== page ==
Instrument Purchasing Guide

How To Purchase A String Instrument For Your Advanced And Committed Student

***This guide is intended for students who have two or more years of experience playing their instrument, are dedicated musicians, and will continue to play in high school. This guide is not for Beginning Orchestra students.
Students in Beginning Orchestra are
‚Äč HIGHLY ENCOURAGED TO RENT an instrument for their first year.


Do not buy an instrument online.

It is difficult to know how an instrument sounds based on a picture and description. Remember, pretty pictures and a set of buzzwords are meant to sell the product to customers. Do not fall into the customer trap. Usually instruments bought online will end up costing you more money to repair the instrument to make it playable for your student. Feel free to buy supplies online like rosin, strings, cases, books, and music, but please do not buy a bow and instrument from any website.


Do not buy a pink, yellow, blue, purple, black, white, green, etc. instrument.

These are the lowest quality instruments that you can buy. These instruments are not acceptable instruments to use in the Pike Orchestra program.


There is no “good brand” of string instruments.

Many string instruments that have brand labels were made by a machine. This does not necessarily mean that they are bad instruments, but they are lower quality instruments. Quality string instruments are made by luthiers who make each of their instruments by hand. Each string instrument is a work of art. Instruments that are made by the same luthier or of the same brand do not all sound the same. You are not buying a car. Each instrument will sound different even if they all have the same label. (A luthier is someone who makes string instruments.)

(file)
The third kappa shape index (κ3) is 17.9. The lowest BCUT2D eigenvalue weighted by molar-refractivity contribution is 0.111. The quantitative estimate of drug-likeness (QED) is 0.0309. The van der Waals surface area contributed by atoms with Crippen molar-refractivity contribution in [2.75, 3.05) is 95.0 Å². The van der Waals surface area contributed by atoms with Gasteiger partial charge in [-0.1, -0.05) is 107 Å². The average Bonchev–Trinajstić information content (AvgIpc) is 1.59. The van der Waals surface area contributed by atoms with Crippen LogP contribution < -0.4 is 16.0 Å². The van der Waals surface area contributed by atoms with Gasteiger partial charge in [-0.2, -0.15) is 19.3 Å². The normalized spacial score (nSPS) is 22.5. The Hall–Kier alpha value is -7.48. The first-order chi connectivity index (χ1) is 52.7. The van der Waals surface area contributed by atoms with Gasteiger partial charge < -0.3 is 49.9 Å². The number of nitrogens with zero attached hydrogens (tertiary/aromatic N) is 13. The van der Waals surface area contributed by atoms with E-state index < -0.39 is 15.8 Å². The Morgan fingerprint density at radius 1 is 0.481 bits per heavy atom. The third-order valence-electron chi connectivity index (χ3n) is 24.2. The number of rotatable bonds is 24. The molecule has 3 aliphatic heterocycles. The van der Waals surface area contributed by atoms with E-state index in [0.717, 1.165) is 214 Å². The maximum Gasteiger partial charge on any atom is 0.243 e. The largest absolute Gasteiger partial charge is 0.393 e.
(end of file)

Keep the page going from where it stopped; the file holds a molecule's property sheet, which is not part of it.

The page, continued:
Older instruments will sound better than new instruments.

String instruments are like cheese. The sound matures with the time spent playing them. The more you play the instrument, the better it will sound. However, the instrument that is 100 years old sitting in your attic that has not been played in 50 years is not going to follow the ‘older the better rule’. That attic instrument will most likely need a lot of repairs to make it playable again.


The bow is just as important as the instrument.

A bow can “make or break” the sound of your instrument. A low quality bow can make even Mozart’s violin sound bad. The bow is what pulls the sound from the instrument and should be of greater or equal quality to the instrument to produce the best sound possible.


Choosing an instrument is a project.

In most cases choosing an instrument to purchase will take several weeks or months. Take your student to a music shop to play the instruments and enjoy the experience of playing different instruments. If you want to surprise your student with an instrument and/or bow for their birthday or Christmas it is only a good idea if your student has picked out the instrument and/or bow before hand. Mom and Dad can wrap it for the gift ceremony.


Consider asking students that are not continuing in Orchestra if you can purchase their instrument.